Mondo, there clearly is a distinction to be drawn. The point I was making is that the leaked government document on Assange’s charges is in the category of documents Wikileaks itself might leak. It certainly published government documents with gossipy comments about people.

    Assange is the one making wild conspiracy allegations here, and any document bearing on that is fair game.

    You seem to have crossed the line from support for Assange’s right to publish documents leaked by others, which we both agree with, to attacking anyone critical of Assange on other grounds, or anyone not joining you in making light of the rape charges against him.

    You need to be more balanced, old cock. Assange has a right to publish, but there is no need to rabidly attack anyone who criticises him on other grounds. If it turns out that he is an narcissistic predatory psychopath we should be able to discuss it. He has made himself the very public face of Wikileaks. You seem to have taken it upon yourself to attack everyone who doesn’t bestow on Assange the same fawning adulation that stirs your little lefty heart.

  13. The charges against Assange are a side-show. Obviously, if he is guilty, then he should be suitably punished for his crimes. No criminal, particularly a rapist, deserves leniency for their actions simply because they happen to be doing an enormous public service in another part of their life.

    However if Assange is extradited to the US to face any of the treason nonsense that is threatened, or worse, then I can only hope that the self-styled defenders of freedom on this site are as quick to speak out in his defence as they have been to condemn him over these conveniently timed accusations.

    Somehow, though, I suspect that they will not.

  14. Splatterbottom

    Jeremy: “As for the mockery of “conspiracy” theories: yeah, it’s just a coincidence that he’s been the subject of these charges right after the Wikileaks revelations.”

    It seems odd that you are prepared to jump into a conspiracy theory on the basis of precisely no evidence at all. In fact it appears a bit strange that leftist supporters of Assange would conspire against him, doesn’t it?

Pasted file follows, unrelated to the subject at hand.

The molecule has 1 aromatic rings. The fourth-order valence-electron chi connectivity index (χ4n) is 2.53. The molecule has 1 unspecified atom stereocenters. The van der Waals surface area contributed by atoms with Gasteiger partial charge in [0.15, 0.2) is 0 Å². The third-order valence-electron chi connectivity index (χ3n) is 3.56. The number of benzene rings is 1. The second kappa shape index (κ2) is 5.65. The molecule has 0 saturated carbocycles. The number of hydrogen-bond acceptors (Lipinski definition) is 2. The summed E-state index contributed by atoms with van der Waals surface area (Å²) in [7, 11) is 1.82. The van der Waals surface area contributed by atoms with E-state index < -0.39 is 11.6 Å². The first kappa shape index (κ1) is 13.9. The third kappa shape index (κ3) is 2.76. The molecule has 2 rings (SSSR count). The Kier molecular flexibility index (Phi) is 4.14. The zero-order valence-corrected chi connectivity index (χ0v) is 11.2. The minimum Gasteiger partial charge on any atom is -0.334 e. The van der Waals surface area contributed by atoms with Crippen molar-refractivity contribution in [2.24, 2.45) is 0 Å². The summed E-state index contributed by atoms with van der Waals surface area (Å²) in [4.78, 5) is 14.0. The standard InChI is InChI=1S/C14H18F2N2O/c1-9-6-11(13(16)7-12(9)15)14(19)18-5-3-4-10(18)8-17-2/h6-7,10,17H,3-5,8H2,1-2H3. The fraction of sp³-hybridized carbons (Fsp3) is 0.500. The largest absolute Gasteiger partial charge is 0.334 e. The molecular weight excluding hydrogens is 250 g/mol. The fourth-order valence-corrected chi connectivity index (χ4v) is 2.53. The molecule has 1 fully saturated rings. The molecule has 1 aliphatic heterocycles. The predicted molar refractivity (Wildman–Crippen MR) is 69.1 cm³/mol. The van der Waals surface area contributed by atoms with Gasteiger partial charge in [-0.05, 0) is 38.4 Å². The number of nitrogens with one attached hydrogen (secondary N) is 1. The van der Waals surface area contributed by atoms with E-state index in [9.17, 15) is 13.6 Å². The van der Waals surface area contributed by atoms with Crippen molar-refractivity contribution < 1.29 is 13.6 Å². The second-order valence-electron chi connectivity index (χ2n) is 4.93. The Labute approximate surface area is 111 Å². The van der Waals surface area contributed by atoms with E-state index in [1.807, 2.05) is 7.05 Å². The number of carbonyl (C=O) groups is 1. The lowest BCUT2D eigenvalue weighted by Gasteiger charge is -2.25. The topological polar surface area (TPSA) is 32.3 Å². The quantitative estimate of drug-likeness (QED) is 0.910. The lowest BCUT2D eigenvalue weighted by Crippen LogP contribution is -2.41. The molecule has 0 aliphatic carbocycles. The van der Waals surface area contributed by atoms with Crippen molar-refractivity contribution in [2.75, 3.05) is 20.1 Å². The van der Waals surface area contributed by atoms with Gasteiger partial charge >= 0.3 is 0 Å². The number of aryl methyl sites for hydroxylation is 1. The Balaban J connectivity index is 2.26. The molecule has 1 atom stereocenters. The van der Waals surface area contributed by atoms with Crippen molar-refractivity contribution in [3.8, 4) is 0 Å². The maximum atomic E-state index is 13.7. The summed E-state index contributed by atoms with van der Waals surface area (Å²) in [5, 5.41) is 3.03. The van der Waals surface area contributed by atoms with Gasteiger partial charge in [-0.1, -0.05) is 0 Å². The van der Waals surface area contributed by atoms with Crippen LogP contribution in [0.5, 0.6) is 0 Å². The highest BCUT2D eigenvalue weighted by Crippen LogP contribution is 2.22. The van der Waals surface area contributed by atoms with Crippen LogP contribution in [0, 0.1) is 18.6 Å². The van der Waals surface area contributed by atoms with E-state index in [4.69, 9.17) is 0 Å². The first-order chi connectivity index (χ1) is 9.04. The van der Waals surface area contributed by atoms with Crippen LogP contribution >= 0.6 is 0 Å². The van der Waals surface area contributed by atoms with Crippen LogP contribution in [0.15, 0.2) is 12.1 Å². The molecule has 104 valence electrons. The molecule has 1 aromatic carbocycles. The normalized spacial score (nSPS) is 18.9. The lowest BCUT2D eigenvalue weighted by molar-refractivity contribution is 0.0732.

In fact the only reason one would leap to a conspiracy theory without any evidence is some benighted belief in the unmitigated virtue of Assange.

  15. Splatterbottom

    Mondo, the only way I can see the Yanks getting at Assange is if he conspired with Manning in the original theft of the documents.

    I suspect the US constitutional protection of free speech provides the strongest protection of any legal system for what Assange has done. If the Yanks attack him, then they are going to have to attack the NYT and other news outlets as they are in the same boat as Wikileaks.

  16. jordanrastrick

    The charges date from months ago. While the prosecutor’s wavering back and forth about whether to pursue the case has a mildly suspicious air given the coincidence in the timing, there are plenty of plausible legitimate explanations (new evidence came to light, the alleged victims own legal representatives in the process demanded action, etc.) Furthermore, there has to be at least some small chance that the “conspiracy” causation runs in the other direction – i.e. that Assange got wind that he would soon be wanted in Sweden, and timed the release of the leaks to make himself a cause celebre.

    There’s all kinds of evidence that might conceivably corroborate the women’s stories. Text messages, emails, phone conversations. Testimony from multiple witnesses that Assange has a habit of ignoring finer aspects of consent during intercourse. Trials are supposed to be pretty good for weighing up this sort of thing.

    if anything, it’s the women who’s behaviour is inconsistent with their stories.

    If you’re referring to the tweets etc, you have no way to be sure whether they were referring to Assange or not. If you’re suggesting its unusual for rape victims to socialise after the fact with their rapists, that’s both demonstrably false, and hardly the kind of opinion I’d expect to see published on a supposedly progressive website… or at least, until my expectations were rather violently dashed by the wider “progressive” reaction to this case.

    I’m sure Assange’s legal team will thoroughly acquaint the jury with such details when cross examining the alleged victims should the case go to trial. They seem competent enough. Indeed, on the PR front alone they’ve already seemingly managed to convince most of the world of a fair amount of utter BS, such as the notion that consensual sex without a condom is a crime in Sweden.

    I’ve seen no coherent justification of the aspects of the conspiracy theory I was mocking most heavily – if the Swedish government really is acting under covert U.S. instruction, why haven’t they come up with an excuse to shut down Wikileaks directly?

    Oh, and it was Britain, not Sweden, that opposed bail.